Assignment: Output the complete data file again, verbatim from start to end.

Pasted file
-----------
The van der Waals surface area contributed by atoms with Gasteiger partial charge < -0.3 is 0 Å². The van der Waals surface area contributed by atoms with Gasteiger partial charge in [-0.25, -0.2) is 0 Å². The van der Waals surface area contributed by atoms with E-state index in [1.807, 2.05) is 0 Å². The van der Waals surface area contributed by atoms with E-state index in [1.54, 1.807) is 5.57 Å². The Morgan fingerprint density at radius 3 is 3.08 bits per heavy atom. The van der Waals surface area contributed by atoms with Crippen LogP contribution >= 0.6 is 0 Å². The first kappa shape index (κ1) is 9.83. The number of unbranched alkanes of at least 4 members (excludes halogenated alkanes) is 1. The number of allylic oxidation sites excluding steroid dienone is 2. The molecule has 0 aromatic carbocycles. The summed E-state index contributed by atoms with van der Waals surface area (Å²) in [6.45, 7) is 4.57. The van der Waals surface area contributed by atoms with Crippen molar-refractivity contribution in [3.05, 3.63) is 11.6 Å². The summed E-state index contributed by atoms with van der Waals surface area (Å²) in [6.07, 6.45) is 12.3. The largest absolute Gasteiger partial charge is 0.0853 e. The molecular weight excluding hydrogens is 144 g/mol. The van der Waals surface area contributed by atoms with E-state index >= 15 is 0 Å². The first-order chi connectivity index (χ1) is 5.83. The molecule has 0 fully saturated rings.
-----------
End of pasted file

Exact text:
The van der Waals surface area contributed by atoms with Gasteiger partial charge < -0.3 is 0 Å². The van der Waals surface area contributed by atoms with Gasteiger partial charge in [-0.25, -0.2) is 0 Å². The van der Waals surface area contributed by atoms with E-state index in [1.807, 2.05) is 0 Å². The van der Waals surface area contributed by atoms with E-state index in [1.54, 1.807) is 5.57 Å². The Morgan fingerprint density at radius 3 is 3.08 bits per heavy atom. The van der Waals surface area contributed by atoms with Crippen LogP contribution >= 0.6 is 0 Å². The first kappa shape index (κ1) is 9.83. The number of unbranched alkanes of at least 4 members (excludes halogenated alkanes) is 1. The number of allylic oxidation sites excluding steroid dienone is 2. The molecule has 0 aromatic carbocycles. The summed E-state index contributed by atoms with van der Waals surface area (Å²) in [6.45, 7) is 4.57. The van der Waals surface area contributed by atoms with Crippen molar-refractivity contribution in [3.05, 3.63) is 11.6 Å². The summed E-state index contributed by atoms with van der Waals surface area (Å²) in [6.07, 6.45) is 12.3. The largest absolute Gasteiger partial charge is 0.0853 e. The molecular weight excluding hydrogens is 144 g/mol. The van der Waals surface area contributed by atoms with E-state index >= 15 is 0 Å². The first-order chi connectivity index (χ1) is 5.83. The molecule has 0 fully saturated rings.